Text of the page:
Ouchijuku: snapshots of life in the slow lane

More than a 100 years ago, Ouchijuku would have been a bustling place, being a post-town catering to travelers on the busy trade route between Aizu and Nikko. Today, Ouchijuku still bustles, not with weary travelers who break the journey between the two major towns, but with tourists who come by the busloads curious for a feel of life in an old post-town in the Edo period.

To keep the authenticity of the place, effort was made to bury all electric and communication cables. There are no poles of street lamps either. Cars are also not allowed to be driven in but have to be parked in a lot away from the town.

But more than a facade for tourism, Ouchijuku is still a living breathing town. People still live and work here but these days, the main business is… tourism. I spent a nice afternoon wandering around, well actually, skipping from building to building to escape the summer heat.

Despite drawing about one million visitors a year, Ouchijuku feels less famous than its counterparts in the Kiso valley – Tsumago and Magome – which straddle the old Nakasendo highway. For one thing, Tsumago and Magome had a more prosperous feel to them. With their attractive dark wood lattices and windows, standing two stories tall, those towns had a romantic charm. Ouchijuku on the other hand, was poorer than those two poster girls of the old Nakasendo. With thatch-roofed houses and buildings set further apart from each other, it had less of a town polish and more of a frontier settlement kind of feel.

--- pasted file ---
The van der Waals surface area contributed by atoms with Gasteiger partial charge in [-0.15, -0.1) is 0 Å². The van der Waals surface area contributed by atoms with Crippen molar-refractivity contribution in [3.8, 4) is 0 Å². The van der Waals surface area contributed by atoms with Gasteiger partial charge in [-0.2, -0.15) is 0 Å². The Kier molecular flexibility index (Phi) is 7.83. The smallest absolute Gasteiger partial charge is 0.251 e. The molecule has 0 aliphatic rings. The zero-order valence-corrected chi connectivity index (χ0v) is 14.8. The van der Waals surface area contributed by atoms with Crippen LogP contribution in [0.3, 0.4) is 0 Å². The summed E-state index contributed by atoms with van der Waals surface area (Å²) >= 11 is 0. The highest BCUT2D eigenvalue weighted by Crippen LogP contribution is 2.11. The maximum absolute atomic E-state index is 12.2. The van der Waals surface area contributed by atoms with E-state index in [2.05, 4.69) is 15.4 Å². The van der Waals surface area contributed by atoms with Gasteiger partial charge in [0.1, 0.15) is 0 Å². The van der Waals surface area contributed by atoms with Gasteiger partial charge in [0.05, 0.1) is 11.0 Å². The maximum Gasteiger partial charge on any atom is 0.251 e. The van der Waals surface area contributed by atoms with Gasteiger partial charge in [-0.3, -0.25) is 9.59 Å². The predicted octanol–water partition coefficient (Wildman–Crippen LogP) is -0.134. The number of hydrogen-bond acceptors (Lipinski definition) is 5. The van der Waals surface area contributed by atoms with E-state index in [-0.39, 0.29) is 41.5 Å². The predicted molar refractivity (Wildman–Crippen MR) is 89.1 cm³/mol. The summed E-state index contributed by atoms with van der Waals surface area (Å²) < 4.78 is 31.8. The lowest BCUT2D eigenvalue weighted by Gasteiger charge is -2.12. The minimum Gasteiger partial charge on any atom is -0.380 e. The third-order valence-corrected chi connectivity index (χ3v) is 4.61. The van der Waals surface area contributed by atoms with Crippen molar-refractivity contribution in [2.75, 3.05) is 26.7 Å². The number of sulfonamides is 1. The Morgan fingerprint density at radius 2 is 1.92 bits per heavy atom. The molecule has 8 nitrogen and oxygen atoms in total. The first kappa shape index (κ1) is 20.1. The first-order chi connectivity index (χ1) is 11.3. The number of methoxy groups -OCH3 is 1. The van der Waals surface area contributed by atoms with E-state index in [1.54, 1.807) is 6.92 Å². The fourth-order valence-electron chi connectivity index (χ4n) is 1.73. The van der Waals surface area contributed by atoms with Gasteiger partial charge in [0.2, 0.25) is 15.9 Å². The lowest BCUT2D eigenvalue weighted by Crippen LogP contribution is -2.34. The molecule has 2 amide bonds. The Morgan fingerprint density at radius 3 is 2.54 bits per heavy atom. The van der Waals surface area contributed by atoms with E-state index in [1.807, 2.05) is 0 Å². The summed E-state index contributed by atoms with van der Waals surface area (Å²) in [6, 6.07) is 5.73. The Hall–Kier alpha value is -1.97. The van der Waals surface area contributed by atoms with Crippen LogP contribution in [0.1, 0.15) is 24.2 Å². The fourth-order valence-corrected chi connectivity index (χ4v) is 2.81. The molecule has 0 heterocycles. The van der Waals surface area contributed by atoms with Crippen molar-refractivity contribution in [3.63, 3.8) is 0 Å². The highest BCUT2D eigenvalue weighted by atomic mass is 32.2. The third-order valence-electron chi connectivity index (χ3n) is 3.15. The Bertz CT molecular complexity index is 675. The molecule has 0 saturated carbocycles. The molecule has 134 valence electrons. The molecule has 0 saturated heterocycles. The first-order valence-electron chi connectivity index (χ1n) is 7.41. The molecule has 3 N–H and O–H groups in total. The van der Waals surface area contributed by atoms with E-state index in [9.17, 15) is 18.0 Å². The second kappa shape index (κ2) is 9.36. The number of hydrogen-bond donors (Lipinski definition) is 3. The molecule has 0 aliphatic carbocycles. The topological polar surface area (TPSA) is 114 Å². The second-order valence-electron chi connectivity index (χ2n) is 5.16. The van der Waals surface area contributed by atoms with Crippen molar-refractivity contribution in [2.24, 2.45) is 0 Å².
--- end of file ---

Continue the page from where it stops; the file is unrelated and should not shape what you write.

At the mouth of the village sits an attractive bakery with the most mouthwatering smells coming out of it, a restaurant famed for negisoba – which we would have for lunch, and a sake brewery which sold a sweet, heady yuzu liqueur I regret not buying more of!

river ayu grilled on a stick

on a hot day, cooled by running stream water, this was tempting!

souvenir shop prettily decked out in purple accents

refreshments here!

village shrine on a hill

No one home? Ring the bell, wake the kami within.

This is negi soba. No chopsticks, you eat or attempt to eat by coiling the soba around the leek and deftly slurping it in. The bonito shavings and daikon complete the cool stock. The negi however, adds more and more bite as the meal goes on. After some contortions and acrobatics, I abandon the leek and go for a pair of chopsticks. And even then, with the strong flavour of the leek, I have to concede defeat: it was just too spicy for me.

summer colours are so intense. Everything seemed saturated with colour.

roof details

Where does the road go? If you remove the road sign and the modern roof, was this what it must have looked like 100 years ago?









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